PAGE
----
Imagine one giant virtual GPU at 2PFLOPS
CEO Jensen Huang is particularly enthusiastic about it all because with general-purpose processors running into physical walls, server and device makers are turning to dedicated hardware accelerators to pick up the slack and speed up specialist operations, such as neural-network number crunching. Step forward ASICs and GPUs, like those made by Nvidia’s and its rivals, to be those accelerators plugged into CPUs to spread the load.
“The world of computing has changed,” mused Huang. “CPU scaling has slowed at a time when computing demand is skyrocketing. NVIDIA’s HGX-2 with Tensor Core GPUs gives the industry a powerful, versatile computing platform that fuses HPC and AI to solve the world’s grand challenges.”
Down to brass tacks: the HGX-2 is an update of the HGX-1 data-center-grade platform. The old version had eight Tesla P100 GPUs in each chassis, but the new one can fit 16 Tesla V100s, the latest GPU architecture, connected using six NVSwitches.
“Every GPU can now talk to every other GPU at 300GB/s bandwidth,” Nvidia’s AI product management and marketing lead Parnesh Kharya explained during a conference call to journalists. The whole thing essentially acts as one giant GPU accelerator with half a TB of memory, and tops out at two peta-FLOPS – that’s two quadrillion Tensor Core floating-point operations a second. It can handle 64, 32, 16, and 8-bit precisions.
Kharya also said the complexity of typical neural networks has increased 300,000 times in the last five years, according to a recent analysis by OpenAI. “The second trend is that these models are being updated at an unprecedented pace,” he added. Thus, in Nvidia’s view, you need some serious oomph to process all that.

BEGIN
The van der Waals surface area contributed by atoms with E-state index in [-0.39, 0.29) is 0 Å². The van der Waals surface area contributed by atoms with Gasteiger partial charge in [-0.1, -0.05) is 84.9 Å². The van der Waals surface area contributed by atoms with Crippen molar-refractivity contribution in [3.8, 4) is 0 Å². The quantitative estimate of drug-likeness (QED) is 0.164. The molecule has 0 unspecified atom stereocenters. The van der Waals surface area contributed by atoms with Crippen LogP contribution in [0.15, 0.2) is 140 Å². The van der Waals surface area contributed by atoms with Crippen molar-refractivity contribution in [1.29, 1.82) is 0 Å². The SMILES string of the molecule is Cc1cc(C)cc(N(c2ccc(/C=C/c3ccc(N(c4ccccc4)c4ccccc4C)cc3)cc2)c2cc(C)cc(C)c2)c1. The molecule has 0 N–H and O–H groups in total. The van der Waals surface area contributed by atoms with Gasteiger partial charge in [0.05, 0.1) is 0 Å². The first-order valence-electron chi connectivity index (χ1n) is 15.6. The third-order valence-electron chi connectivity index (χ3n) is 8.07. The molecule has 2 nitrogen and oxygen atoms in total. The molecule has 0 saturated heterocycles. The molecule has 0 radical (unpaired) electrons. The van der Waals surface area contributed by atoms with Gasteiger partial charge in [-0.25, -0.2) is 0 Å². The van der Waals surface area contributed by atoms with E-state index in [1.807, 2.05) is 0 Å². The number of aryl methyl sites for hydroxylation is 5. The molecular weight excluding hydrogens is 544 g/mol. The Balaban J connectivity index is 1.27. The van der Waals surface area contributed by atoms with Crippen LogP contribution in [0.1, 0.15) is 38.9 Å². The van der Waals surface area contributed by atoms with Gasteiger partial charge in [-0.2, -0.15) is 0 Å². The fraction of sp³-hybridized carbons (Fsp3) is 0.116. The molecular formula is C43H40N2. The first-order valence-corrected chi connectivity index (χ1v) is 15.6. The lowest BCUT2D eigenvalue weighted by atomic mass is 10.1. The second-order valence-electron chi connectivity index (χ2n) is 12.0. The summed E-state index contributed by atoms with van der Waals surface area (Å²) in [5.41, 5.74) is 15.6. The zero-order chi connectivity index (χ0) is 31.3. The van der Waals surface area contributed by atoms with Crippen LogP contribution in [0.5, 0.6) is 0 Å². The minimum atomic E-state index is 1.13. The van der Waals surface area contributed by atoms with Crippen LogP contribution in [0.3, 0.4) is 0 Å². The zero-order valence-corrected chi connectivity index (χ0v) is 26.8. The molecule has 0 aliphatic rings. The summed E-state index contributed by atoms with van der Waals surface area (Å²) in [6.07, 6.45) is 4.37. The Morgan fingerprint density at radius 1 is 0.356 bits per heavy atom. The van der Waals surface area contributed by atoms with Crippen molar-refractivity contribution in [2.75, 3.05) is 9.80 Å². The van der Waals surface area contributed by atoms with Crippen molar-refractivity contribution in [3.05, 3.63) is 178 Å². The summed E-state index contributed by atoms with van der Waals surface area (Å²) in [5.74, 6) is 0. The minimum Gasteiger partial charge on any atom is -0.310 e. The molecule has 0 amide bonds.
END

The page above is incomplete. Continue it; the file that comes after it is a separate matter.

The HGX-2 isn’t aimed at your run-of-the-mill startup venturing out into AI. It’s for hyper-scale developers and researchers dealing with huge amounts of data to train and deploy models in production. It’ll be useful for things like large-scale image recognition, language translation, or recommender systems, wherever you can justify an expensive rack of equipment to power your software.
The reemergence of neural networks, particular those used in deep learning, is partly down to leaps and bounds in processing speed and capabilities, labeled training data, and storage and interconnects to hold and shunt around that enormous amount of data. But contests, such as DAWNBench. are reminders that most algorithms running on this shiny new metal are still woefully inefficient.
Before you have a chance to refine and optimize your AI code, if brute force is what you need to solve your problems, then the HGX-2 may be what you’re looking for. Nvidia’s DGX-2 server based on the HGX-2 platform can process 15,500 images per second on the well-known ImageNet database containing 1.28 million images, we’re told.
At the moment, Nvidia is working with server manufacturers, such as Foxconn, Lenovo, and SuperMicro, to ship them to customers hopefully by the end of the year.
Our pals at our high-performance computing sister site The Next Platform have a deeper dive on the technology, here. ®